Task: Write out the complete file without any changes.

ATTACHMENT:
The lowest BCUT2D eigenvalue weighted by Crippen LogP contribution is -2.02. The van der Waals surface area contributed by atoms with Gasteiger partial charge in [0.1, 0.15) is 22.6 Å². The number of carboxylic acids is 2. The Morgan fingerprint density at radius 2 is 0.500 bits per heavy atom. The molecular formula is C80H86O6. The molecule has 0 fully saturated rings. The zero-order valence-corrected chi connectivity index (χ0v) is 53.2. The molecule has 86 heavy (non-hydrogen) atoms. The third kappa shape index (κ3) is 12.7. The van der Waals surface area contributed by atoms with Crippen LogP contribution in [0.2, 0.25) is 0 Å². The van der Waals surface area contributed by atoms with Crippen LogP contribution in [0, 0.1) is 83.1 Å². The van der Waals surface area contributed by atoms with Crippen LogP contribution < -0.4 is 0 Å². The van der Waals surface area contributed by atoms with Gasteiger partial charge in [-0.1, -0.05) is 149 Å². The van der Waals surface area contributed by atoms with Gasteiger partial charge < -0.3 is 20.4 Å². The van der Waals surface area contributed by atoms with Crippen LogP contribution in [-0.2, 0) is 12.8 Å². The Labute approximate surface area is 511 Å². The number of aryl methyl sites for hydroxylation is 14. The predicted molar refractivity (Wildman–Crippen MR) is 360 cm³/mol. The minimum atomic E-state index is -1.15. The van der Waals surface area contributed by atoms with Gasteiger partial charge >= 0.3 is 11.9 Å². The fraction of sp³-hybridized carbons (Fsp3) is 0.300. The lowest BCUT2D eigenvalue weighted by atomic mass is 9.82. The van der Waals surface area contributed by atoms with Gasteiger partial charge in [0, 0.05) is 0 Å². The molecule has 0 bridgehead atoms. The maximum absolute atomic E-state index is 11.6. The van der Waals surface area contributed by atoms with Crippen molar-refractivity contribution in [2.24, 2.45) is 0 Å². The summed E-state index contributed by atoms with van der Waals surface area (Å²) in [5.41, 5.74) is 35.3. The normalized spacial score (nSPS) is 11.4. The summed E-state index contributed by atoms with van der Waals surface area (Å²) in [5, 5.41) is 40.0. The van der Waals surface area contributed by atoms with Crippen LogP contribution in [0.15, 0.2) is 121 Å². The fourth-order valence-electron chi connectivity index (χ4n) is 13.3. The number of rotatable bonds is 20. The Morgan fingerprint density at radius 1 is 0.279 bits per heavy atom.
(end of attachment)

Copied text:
The lowest BCUT2D eigenvalue weighted by Crippen LogP contribution is -2.02. The van der Waals surface area contributed by atoms with Gasteiger partial charge in [0.1, 0.15) is 22.6 Å². The number of carboxylic acids is 2. The Morgan fingerprint density at radius 2 is 0.500 bits per heavy atom. The molecular formula is C80H86O6. The molecule has 0 fully saturated rings. The zero-order valence-corrected chi connectivity index (χ0v) is 53.2. The molecule has 86 heavy (non-hydrogen) atoms. The third kappa shape index (κ3) is 12.7. The van der Waals surface area contributed by atoms with Crippen LogP contribution in [0.2, 0.25) is 0 Å². The van der Waals surface area contributed by atoms with Crippen LogP contribution in [0, 0.1) is 83.1 Å². The van der Waals surface area contributed by atoms with Crippen LogP contribution < -0.4 is 0 Å². The van der Waals surface area contributed by atoms with Gasteiger partial charge in [-0.1, -0.05) is 149 Å². The van der Waals surface area contributed by atoms with Gasteiger partial charge < -0.3 is 20.4 Å². The van der Waals surface area contributed by atoms with Crippen LogP contribution in [-0.2, 0) is 12.8 Å². The Labute approximate surface area is 511 Å². The number of aryl methyl sites for hydroxylation is 14. The predicted molar refractivity (Wildman–Crippen MR) is 360 cm³/mol. The minimum atomic E-state index is -1.15. The van der Waals surface area contributed by atoms with Gasteiger partial charge >= 0.3 is 11.9 Å². The fraction of sp³-hybridized carbons (Fsp3) is 0.300. The lowest BCUT2D eigenvalue weighted by atomic mass is 9.82. The van der Waals surface area contributed by atoms with Gasteiger partial charge in [0, 0.05) is 0 Å². The molecule has 0 bridgehead atoms. The maximum absolute atomic E-state index is 11.6. The van der Waals surface area contributed by atoms with Crippen molar-refractivity contribution in [2.24, 2.45) is 0 Å². The summed E-state index contributed by atoms with van der Waals surface area (Å²) in [5.41, 5.74) is 35.3. The normalized spacial score (nSPS) is 11.4. The summed E-state index contributed by atoms with van der Waals surface area (Å²) in [5, 5.41) is 40.0. The van der Waals surface area contributed by atoms with Crippen LogP contribution in [0.15, 0.2) is 121 Å². The fourth-order valence-electron chi connectivity index (χ4n) is 13.3. The number of rotatable bonds is 20. The Morgan fingerprint density at radius 1 is 0.279 bits per heavy atom.